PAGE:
Albertans’ thumbs are getting plenty of exercise these days. If you’ve you pulled up to a red light lately and think you’ve noticed the drivers around you staring into their laps as they madly scratch at their phones, you aren’t alone. A 2014 AMA survey probed a little deeper into behaviours like text messaging while driving.
Distracted Driving: By the Numbers
When it comes to staying connected through our phones and tablets, 71% of adults surveyed reported using text messaging or instant messaging apps in their daily lives. In the 18-24 year age group, that number sky-rocketed to more than 97% of respondents regularly sending out LOLs from their hand held devices.
Among those texters, only 32% admitted to texting while they were behind the wheel. Most people said they rarely type out messages while on the move, with only 4% identifying as regularly reading or sending texts while driving.
Get the Message
But based on what we see daily on the drive home from work, it’s hard to ignore the apparent increase in texting and driving. Are we simply a province of law-breaking, finger-tapping outlaws who would rather fine tune their dinner reservations than watch out for hazards on the road? Don’t people know they can face a fine and demerits if they get caught? Or that — if we really start swerving around the road — we might face the more serious charge of ‘driving carelessly’ which carries greater fines and demerits?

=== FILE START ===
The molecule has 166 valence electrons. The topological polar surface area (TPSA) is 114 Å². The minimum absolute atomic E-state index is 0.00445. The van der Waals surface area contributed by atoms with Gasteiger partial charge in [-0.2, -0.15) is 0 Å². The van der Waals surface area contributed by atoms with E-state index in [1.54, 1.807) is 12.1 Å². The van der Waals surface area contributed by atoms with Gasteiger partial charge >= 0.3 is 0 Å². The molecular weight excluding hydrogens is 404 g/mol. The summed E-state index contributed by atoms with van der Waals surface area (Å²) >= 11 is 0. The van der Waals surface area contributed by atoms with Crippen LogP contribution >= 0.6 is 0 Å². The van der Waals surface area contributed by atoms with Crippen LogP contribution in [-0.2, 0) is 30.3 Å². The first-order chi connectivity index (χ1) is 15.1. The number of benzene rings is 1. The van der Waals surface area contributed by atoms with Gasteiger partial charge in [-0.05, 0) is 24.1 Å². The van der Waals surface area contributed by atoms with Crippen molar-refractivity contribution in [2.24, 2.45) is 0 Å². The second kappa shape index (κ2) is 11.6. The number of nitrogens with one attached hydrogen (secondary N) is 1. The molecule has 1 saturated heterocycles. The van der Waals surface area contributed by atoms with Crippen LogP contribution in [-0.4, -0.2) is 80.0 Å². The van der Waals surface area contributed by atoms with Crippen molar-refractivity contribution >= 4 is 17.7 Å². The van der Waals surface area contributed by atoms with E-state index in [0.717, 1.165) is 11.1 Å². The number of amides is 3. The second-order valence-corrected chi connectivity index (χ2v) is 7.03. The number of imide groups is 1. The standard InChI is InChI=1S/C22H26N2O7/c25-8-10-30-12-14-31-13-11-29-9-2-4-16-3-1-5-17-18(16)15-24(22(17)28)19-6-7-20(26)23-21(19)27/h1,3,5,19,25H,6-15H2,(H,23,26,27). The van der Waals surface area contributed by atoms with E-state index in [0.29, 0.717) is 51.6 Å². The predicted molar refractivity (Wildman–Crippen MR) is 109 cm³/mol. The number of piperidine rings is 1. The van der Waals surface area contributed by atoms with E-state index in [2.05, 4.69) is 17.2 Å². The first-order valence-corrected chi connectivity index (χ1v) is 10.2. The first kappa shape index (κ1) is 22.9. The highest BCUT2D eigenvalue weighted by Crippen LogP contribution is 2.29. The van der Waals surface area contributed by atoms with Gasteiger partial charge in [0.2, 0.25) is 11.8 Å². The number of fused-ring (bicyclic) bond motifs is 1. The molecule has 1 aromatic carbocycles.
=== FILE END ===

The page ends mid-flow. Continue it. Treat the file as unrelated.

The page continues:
Put a Stop to Texting
So we asked people why they text and drive and nearly half (48%) of distracted drivers indicated they did so because they were stopped in traffic, while just 32% claimed to be responding to an urgent message. While some Albertans see a traffic stop as a safe zone for texting, it’s hard to safely share the road with other vehicles, pedestrians or cyclists when you tune out at every red light, train crossing, or traffic jam.
The fact is that conversations — on the phone or in the vehicle — provide a cognitive distraction that takes attention away from driving. And some studies have shown that the extra physical and visual distractions of texting increase the chance of a collision by up to 23 times. Those texting drivers who ‘hide’ their phones in their laps only add to the danger by taking their eyes and their minds off the road.
For Safety’s Sake
So is it time for a tough love approach that cracks down on all those Tommy Texters? Tougher penalties were recently introduced, and some departments have even considered seizing cell phones from distracted drivers. At AMA we’re hoping to see more education, greater awareness, and more consistent enforcement, for everyone’s safety.